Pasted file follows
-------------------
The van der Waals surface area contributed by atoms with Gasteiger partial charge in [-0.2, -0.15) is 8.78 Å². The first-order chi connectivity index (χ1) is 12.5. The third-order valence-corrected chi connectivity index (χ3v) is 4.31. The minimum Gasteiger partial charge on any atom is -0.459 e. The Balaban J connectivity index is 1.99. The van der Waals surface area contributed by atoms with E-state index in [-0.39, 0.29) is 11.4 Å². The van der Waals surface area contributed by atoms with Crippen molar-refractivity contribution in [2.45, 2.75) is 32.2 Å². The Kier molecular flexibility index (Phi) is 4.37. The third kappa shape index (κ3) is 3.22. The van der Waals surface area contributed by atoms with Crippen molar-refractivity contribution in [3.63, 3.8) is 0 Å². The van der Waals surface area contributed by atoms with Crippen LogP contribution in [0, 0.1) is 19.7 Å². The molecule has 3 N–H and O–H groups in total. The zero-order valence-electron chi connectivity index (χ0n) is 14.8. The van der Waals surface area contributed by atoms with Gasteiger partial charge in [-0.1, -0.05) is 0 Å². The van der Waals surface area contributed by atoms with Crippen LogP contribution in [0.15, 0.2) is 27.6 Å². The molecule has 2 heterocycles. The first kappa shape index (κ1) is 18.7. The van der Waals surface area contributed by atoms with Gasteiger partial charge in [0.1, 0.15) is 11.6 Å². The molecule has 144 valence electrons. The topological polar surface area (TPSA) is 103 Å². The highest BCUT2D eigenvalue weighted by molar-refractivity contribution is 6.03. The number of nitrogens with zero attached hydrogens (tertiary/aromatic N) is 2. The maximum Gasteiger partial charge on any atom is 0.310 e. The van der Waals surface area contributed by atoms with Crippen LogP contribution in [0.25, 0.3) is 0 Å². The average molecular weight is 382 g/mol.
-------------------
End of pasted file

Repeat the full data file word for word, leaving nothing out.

The van der Waals surface area contributed by atoms with Gasteiger partial charge in [-0.2, -0.15) is 8.78 Å². The first-order chi connectivity index (χ1) is 12.5. The third-order valence-corrected chi connectivity index (χ3v) is 4.31. The minimum Gasteiger partial charge on any atom is -0.459 e. The Balaban J connectivity index is 1.99. The van der Waals surface area contributed by atoms with E-state index in [-0.39, 0.29) is 11.4 Å². The van der Waals surface area contributed by atoms with Crippen molar-refractivity contribution in [2.45, 2.75) is 32.2 Å². The Kier molecular flexibility index (Phi) is 4.37. The third kappa shape index (κ3) is 3.22. The van der Waals surface area contributed by atoms with Crippen molar-refractivity contribution in [3.63, 3.8) is 0 Å². The van der Waals surface area contributed by atoms with Crippen LogP contribution in [0, 0.1) is 19.7 Å². The molecule has 3 N–H and O–H groups in total. The zero-order valence-electron chi connectivity index (χ0n) is 14.8. The van der Waals surface area contributed by atoms with Gasteiger partial charge in [-0.1, -0.05) is 0 Å². The van der Waals surface area contributed by atoms with Crippen LogP contribution in [0.15, 0.2) is 27.6 Å². The molecule has 2 heterocycles. The first kappa shape index (κ1) is 18.7. The van der Waals surface area contributed by atoms with Gasteiger partial charge in [0.1, 0.15) is 11.6 Å². The molecule has 144 valence electrons. The topological polar surface area (TPSA) is 103 Å². The highest BCUT2D eigenvalue weighted by molar-refractivity contribution is 6.03. The number of nitrogens with zero attached hydrogens (tertiary/aromatic N) is 2. The maximum Gasteiger partial charge on any atom is 0.310 e. The van der Waals surface area contributed by atoms with Crippen LogP contribution in [0.25, 0.3) is 0 Å². The average molecular weight is 382 g/mol.